Every morning, when millions of Americans turn on the gas stove to boil water or prepare something to eat, they are not only spreading a pleasant smell around the house: the blue flame also emits harmful pollutants such as nitrogen dioxide, in addition to harmful gases to the planet.
For this reason, a team of scientists from Stanford University recently began a marathon of tests across several apartments in New York, with the aim of better understanding the extent of this type of pollution and how it spreads between rooms. The initiative is part of a study in ten cities that already shows how contaminating agents can quickly reach the living room and bedrooms, sometimes going far beyond the appliance that generated them.
Concern about the effects on health and the climate has already led some US cities and states to consider phasing out natural gas distribution facilities from buildings, and the federal government also wants to enforce stove efficiency standards, but the issue is controversial. Last week in Washington, Republicans convened a House of Representatives Oversight and Accountability Committee hearing to “review the Biden administration’s regulatory assault on the nation’s gas stoves.”
On a clear Sunday morning, the Stanford scientists made their first stop at a housing project in Morningside Heights, in Upper Manhattan. The first challenge: carrying more than 135 kilos of equipment to the 18th floor. “I just hope there’s an elevator,” muttered fearfully Rob Jackson, a professor at the Doerr College of Sustainability and team leader. (He had.)
The three-bedroom apartment they were going to visit — where Tina Johnson lives, with three grown children — overlooks an elevated railway and has a kitchen with a table, perfumed with the aromas of the herbs and spices she uses to prepare her favorite recipe, a braised in the French ratatouille style. In fact, she had just cooked fried eggs and potatoes for breakfast.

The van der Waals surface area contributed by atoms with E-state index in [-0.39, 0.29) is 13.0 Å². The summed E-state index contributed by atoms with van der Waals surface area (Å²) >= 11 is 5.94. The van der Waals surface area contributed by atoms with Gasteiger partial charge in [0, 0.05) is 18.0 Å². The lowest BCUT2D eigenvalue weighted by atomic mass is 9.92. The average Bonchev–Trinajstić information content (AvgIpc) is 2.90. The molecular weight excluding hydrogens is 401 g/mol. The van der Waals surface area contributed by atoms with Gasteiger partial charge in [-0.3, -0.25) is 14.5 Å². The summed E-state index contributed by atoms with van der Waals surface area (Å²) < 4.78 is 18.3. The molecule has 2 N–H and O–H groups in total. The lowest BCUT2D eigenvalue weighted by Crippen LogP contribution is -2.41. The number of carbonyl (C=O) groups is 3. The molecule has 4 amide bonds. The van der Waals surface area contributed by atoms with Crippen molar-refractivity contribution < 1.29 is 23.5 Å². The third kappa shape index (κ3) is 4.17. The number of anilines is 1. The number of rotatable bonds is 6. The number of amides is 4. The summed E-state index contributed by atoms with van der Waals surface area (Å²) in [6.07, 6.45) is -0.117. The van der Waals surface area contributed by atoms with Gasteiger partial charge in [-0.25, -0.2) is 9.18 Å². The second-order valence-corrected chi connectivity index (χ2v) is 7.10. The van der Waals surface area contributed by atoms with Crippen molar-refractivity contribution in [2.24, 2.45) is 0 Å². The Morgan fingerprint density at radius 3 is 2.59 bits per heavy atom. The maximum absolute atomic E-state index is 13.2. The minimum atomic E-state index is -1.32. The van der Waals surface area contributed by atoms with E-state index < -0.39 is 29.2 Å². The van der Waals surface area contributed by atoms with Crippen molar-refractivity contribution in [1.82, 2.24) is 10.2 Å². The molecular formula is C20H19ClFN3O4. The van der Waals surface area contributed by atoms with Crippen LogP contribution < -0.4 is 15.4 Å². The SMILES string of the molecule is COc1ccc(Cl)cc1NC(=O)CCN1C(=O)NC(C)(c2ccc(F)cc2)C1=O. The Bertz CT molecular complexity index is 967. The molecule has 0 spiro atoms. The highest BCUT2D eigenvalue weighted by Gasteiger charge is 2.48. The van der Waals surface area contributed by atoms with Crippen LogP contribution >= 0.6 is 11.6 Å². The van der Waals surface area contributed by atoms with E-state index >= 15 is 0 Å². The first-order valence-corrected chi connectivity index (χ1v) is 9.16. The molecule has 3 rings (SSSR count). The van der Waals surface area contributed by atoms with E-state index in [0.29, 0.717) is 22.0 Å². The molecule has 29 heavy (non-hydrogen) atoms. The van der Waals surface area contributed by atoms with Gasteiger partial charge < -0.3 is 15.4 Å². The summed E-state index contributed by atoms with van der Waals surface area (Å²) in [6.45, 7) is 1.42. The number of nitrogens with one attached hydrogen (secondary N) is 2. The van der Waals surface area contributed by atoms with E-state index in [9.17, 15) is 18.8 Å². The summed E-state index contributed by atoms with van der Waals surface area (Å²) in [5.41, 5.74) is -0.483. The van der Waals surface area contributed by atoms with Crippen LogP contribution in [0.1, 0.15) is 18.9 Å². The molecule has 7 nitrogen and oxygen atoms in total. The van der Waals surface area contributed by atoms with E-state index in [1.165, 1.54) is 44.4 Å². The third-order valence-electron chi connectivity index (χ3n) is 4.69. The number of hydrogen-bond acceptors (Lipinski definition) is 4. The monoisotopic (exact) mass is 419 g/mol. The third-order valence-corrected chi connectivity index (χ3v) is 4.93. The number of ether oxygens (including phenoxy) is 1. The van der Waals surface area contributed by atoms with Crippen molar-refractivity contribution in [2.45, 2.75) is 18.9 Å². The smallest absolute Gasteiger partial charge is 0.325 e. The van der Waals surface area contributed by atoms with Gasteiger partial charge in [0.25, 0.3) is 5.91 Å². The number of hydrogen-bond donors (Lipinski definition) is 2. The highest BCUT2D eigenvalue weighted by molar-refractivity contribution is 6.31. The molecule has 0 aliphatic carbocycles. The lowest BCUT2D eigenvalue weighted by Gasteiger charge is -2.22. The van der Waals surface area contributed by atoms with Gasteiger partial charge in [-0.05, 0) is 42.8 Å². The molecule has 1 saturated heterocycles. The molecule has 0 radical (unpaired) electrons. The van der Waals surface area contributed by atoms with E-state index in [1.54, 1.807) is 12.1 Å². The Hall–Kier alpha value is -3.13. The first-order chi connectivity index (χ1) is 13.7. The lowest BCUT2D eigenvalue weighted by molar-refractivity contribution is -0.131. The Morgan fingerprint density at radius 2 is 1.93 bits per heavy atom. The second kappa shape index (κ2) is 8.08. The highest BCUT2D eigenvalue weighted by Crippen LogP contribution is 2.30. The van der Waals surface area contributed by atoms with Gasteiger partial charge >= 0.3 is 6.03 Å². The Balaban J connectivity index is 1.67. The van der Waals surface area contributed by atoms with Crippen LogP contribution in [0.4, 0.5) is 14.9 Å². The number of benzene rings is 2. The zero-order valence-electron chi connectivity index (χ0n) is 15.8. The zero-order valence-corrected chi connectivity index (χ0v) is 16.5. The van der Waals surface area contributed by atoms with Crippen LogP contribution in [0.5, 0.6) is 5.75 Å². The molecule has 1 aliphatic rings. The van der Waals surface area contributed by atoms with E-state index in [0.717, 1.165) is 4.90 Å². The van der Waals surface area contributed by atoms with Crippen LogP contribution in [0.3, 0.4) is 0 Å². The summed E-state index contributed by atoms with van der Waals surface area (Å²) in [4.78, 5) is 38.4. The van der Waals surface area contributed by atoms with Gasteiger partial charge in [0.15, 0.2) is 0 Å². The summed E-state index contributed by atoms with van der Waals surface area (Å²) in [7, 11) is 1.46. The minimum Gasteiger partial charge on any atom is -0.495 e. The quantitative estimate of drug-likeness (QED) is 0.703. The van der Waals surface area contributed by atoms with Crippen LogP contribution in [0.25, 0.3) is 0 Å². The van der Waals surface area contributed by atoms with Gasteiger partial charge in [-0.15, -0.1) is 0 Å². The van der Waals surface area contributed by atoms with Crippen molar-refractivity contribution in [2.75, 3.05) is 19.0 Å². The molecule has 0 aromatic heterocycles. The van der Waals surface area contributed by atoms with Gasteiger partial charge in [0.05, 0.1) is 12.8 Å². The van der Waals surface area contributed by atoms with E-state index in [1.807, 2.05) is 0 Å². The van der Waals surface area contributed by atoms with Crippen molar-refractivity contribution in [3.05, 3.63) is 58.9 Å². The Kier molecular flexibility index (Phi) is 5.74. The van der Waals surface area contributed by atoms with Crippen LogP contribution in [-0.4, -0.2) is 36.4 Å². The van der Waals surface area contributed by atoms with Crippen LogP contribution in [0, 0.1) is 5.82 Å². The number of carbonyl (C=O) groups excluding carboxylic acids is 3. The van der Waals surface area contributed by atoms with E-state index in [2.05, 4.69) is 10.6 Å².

“I’m glad you came. They just installed the new stove, but I can’t stand the smell of gas. Both my children and I have asthma and other health problems. I’m curious to know what it does to the air we breathe,” she said. the resident, who volunteered to participate in the study through a local climate advocacy group.
Assessing the losses
The researchers started the work by activating the analyzers and installing tubes at nose height to take air samples. After reading the environment, it was time to turn on the gas, turning on one of the small burners on high heat.
It didn’t take long for the machine to detect the change: an increase in the concentration of nitrogen dioxide (NOtwo), which, among other harmful effects, can irritate the respiratory system, aggravate the symptoms of respiratory diseases and contribute to the development of asthma. The volume rose to 500 parts per billion, five times higher than the safe limit for one hour of exposure set by the Environmental Protection Agency (EPA, in English). The concentration of benzene, a human carcinogen also present in cigarettes and car emissions, has tripled.